From the cell phone alarm that wakes them to the tablets used to chat with friends and complete homework, today’s students are surrounded by computer technology. It is ubiquitous, and critical to daily routines. Yet few understand how technology works, even as it becomes ever more intrinsic to how we solve business and community challenges.
Today, computer science helps retailers determine how to grow sales, and it ensures that law enforcement officers are in the right places to maintain public safety. It is the foundation for the smart grid, and it fuels personalized medicine initiatives that optimize outcomes and minimize treatment side effects. Computing algorithms help organizations in all industries solve problems in new and more effective ways.
Our economic stability and national security depend on a population with solid computer science skills and coding literacy. As such, the future of education must focus on making computer science an integral part of every child’s education to ensure that students of all genders and backgrounds have a chance to pursue these opportunities.
While a comprehensive, long-term plan is needed to incorporate computer science education in all schools and to ensure that students are prepared for the jobs of tomorrow, there are five simple steps that teachers, schools, parents, and industry can take today to integrate computer science into classrooms and begin to overcome the above-mentioned challenges:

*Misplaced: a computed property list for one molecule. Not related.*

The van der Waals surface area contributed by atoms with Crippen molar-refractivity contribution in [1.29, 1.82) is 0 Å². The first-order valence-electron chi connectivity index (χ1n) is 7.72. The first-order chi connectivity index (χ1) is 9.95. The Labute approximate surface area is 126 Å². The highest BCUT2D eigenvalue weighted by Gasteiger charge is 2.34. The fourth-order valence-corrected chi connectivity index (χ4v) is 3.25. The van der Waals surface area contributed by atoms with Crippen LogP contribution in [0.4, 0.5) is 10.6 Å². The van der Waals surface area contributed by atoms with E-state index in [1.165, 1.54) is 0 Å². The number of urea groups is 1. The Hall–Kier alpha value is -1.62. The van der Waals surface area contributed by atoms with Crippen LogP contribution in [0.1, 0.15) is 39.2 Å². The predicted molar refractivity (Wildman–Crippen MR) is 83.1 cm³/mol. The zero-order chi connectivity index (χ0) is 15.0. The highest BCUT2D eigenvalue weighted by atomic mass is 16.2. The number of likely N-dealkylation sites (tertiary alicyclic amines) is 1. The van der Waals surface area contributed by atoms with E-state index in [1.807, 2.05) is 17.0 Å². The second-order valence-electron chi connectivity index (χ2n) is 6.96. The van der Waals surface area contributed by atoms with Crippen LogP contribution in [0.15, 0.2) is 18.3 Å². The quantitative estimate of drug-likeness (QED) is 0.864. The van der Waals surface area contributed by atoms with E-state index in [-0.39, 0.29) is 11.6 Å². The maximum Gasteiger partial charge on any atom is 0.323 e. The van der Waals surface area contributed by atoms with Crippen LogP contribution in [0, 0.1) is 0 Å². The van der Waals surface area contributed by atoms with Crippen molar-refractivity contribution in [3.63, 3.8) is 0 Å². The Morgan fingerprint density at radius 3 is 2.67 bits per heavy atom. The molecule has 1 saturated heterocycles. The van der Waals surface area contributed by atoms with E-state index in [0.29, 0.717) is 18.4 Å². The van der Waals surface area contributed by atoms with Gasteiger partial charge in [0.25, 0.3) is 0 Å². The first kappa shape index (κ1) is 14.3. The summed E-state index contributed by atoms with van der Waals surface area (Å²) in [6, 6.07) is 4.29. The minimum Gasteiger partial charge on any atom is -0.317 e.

Teachers can register for online or in-person teacher training courses to learn how to teach a computer science curriculum or integrate basic computer science principles into existing lesson plans.
Parents, teachers, and schools can educate students about the career opportunities available to those who get computer science degrees. While it could mean working for technology giants like Apple and Oracle, students can also use computer science skills to advance healthcare research or help a non-profit build a case for government funding.
Teachers can offer students extra credit for using free online learning tools to develop basic computer science skills and create a project. (A good place to start is the Computer Science Teachers Association.)
Industry and schools can formalize a mentorship program that will encourage and support students to learn more about computer science and develop their skills inside and outside the classroom — via after-school programs or co-taught lessons.
Parents can help kids develop confidence in their problem-solving abilities and explore computer science in action in their lives and communities with age-appropriate coding apps such as Scratch for younger children or MakeGamesWithUs for high school students.